The EU Commissioner responsible for vaccine supplies, Thierry Breton, has declared that “zero” doses made in the EU will be sanctioned for delivery to the UK until AstraZeneca fulfilled its contract with the bloc. He claimed on Friday that the drugmaker has agreed that all but one batch of its COVID-19 jabs produced at a Netherlands plant will be sent to European member states rather than Britain. Mr Breton compared the EU and UK programmes to “the fable of the tortoise and the hare,” stating that an “extremely rapid” increase in European production will allow the EU to meet its target of full inoculation for 70 percent of adults by July.
It comes after a bitter spat broke out between the EU and AstraZeneca after officials were left furious that the firm was able to deliver jabs on its UK contact, while reportedly falling short on an agreement with Brussels.
But AstraZeneca is not the only vaccine producer.
Early on, the UK secured more than 400 million doses of various jabs, including from Pfizer, Moderna and Valneva.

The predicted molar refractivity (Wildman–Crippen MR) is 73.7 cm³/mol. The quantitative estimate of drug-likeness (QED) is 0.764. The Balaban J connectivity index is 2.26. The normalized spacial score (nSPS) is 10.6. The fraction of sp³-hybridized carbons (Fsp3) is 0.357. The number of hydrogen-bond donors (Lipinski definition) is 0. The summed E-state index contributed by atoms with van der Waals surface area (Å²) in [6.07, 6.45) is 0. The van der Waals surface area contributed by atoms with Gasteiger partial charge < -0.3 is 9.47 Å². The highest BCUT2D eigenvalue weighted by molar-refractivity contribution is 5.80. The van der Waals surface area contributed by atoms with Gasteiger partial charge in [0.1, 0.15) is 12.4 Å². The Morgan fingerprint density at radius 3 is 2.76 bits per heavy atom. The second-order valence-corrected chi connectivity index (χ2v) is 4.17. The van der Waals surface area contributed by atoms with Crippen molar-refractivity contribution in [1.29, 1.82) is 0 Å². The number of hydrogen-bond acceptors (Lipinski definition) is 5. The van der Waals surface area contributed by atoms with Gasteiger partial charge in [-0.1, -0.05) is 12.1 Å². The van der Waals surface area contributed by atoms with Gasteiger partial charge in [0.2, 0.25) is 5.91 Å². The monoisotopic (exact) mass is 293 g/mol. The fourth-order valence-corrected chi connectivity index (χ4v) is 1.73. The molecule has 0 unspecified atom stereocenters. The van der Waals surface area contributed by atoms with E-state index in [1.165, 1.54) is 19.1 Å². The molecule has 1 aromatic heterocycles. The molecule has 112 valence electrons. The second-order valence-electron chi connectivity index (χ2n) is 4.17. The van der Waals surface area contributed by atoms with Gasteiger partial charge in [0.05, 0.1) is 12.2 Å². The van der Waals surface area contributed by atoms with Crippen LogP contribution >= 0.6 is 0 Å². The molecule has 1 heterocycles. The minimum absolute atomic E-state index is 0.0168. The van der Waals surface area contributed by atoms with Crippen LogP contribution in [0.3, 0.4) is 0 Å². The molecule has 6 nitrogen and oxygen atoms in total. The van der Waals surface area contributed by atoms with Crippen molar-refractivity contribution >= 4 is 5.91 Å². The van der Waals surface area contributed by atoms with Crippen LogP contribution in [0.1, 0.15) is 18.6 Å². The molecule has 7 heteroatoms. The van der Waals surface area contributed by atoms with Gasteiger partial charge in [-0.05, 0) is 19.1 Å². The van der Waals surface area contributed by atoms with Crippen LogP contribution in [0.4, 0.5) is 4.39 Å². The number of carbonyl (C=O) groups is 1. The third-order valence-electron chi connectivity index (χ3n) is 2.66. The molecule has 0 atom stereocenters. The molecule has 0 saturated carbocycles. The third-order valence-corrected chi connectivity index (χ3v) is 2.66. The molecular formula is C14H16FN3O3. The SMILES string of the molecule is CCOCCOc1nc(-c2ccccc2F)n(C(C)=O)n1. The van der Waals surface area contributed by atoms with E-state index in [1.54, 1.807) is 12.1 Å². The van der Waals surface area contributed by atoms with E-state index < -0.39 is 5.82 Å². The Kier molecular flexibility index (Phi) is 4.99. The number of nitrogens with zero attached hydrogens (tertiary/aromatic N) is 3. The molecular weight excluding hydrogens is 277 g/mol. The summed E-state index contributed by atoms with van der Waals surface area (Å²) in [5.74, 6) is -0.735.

A Commission official involved in negotiations of vaccines for the EU acknowledged that Britain’s experience is an “interesting microcosm of some of the kind of Brexit opportunities and risks.”
But the official told Politico that the UK likely paid more.
The diplomat added: “They’ve clearly had to create the worst terms and conditions.
“God knows what they’ve agreed to on liability and indemnification.”
Slow decision-making inside the Commission is said to have sparked a wave of unease through the 27 nations in the bloc in the early days of vaccine take-up.
Politico reports how, “as a front-runner in the vaccine race emerged,” EU states were placed on high alert to break away from the usual rigid structure.
But a senior EU diplomat said: “The four countries just realised at one point, there’s no time to wait until everyone is on board.”
This is said to have sparked fury, with the then-Belgian Health Minister Maggie De Block slamming the deal to go behind the EU’s back as an “unreasonable” move that weakened the bloc’s standing.
On June 17, Health Commissioner Stella Kyriakides presented what would become the EU’s new vaccine plan.
The ‘Emergency Support Instrument’ would allow jabs to be distributed to EU countries according to their populations.
After the 27 members of the EU signed up to the plan, the alliance came to an end, allowing the Commission to take over complete control with talks.